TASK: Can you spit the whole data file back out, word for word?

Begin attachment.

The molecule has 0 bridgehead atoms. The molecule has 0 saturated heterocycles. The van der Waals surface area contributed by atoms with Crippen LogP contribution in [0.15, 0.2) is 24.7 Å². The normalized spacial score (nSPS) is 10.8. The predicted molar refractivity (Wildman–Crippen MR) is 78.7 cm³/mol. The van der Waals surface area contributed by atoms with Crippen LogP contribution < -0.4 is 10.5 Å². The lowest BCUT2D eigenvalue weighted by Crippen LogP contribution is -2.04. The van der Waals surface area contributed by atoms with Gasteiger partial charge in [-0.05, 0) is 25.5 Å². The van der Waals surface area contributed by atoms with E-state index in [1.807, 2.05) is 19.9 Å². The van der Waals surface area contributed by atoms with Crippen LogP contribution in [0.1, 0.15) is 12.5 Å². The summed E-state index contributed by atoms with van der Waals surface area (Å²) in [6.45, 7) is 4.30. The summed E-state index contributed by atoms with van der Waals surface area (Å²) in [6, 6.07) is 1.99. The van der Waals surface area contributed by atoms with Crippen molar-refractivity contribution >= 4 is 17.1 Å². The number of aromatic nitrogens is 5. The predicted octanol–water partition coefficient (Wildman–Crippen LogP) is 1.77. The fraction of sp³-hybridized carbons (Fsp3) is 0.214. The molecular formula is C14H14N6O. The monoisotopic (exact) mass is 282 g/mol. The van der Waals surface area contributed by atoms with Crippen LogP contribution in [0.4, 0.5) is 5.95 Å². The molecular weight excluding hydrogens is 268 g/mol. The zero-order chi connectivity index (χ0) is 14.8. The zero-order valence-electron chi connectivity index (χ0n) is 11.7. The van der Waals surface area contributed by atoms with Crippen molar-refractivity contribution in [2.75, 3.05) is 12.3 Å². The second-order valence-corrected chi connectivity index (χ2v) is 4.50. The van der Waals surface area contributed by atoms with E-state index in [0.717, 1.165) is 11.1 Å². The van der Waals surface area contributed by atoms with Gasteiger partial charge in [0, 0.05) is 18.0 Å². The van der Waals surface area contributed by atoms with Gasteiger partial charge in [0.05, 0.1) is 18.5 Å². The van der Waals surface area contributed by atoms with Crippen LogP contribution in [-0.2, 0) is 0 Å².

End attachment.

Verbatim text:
The molecule has 0 bridgehead atoms. The molecule has 0 saturated heterocycles. The van der Waals surface area contributed by atoms with Crippen LogP contribution in [0.15, 0.2) is 24.7 Å². The normalized spacial score (nSPS) is 10.8. The predicted molar refractivity (Wildman–Crippen MR) is 78.7 cm³/mol. The van der Waals surface area contributed by atoms with Crippen LogP contribution < -0.4 is 10.5 Å². The lowest BCUT2D eigenvalue weighted by Crippen LogP contribution is -2.04. The van der Waals surface area contributed by atoms with Gasteiger partial charge in [-0.05, 0) is 25.5 Å². The van der Waals surface area contributed by atoms with E-state index in [1.807, 2.05) is 19.9 Å². The van der Waals surface area contributed by atoms with Crippen LogP contribution in [0.1, 0.15) is 12.5 Å². The summed E-state index contributed by atoms with van der Waals surface area (Å²) in [6.45, 7) is 4.30. The summed E-state index contributed by atoms with van der Waals surface area (Å²) in [6, 6.07) is 1.99. The van der Waals surface area contributed by atoms with Crippen molar-refractivity contribution >= 4 is 17.1 Å². The number of aromatic nitrogens is 5. The predicted octanol–water partition coefficient (Wildman–Crippen LogP) is 1.77. The fraction of sp³-hybridized carbons (Fsp3) is 0.214. The molecular formula is C14H14N6O. The monoisotopic (exact) mass is 282 g/mol. The van der Waals surface area contributed by atoms with Crippen LogP contribution in [0.4, 0.5) is 5.95 Å². The molecular weight excluding hydrogens is 268 g/mol. The zero-order chi connectivity index (χ0) is 14.8. The zero-order valence-electron chi connectivity index (χ0n) is 11.7. The van der Waals surface area contributed by atoms with Crippen molar-refractivity contribution in [2.75, 3.05) is 12.3 Å². The second-order valence-corrected chi connectivity index (χ2v) is 4.50. The van der Waals surface area contributed by atoms with E-state index in [0.717, 1.165) is 11.1 Å². The van der Waals surface area contributed by atoms with Gasteiger partial charge in [0, 0.05) is 18.0 Å². The van der Waals surface area contributed by atoms with Gasteiger partial charge in [0.05, 0.1) is 18.5 Å². The van der Waals surface area contributed by atoms with Crippen LogP contribution in [-0.2, 0) is 0 Å².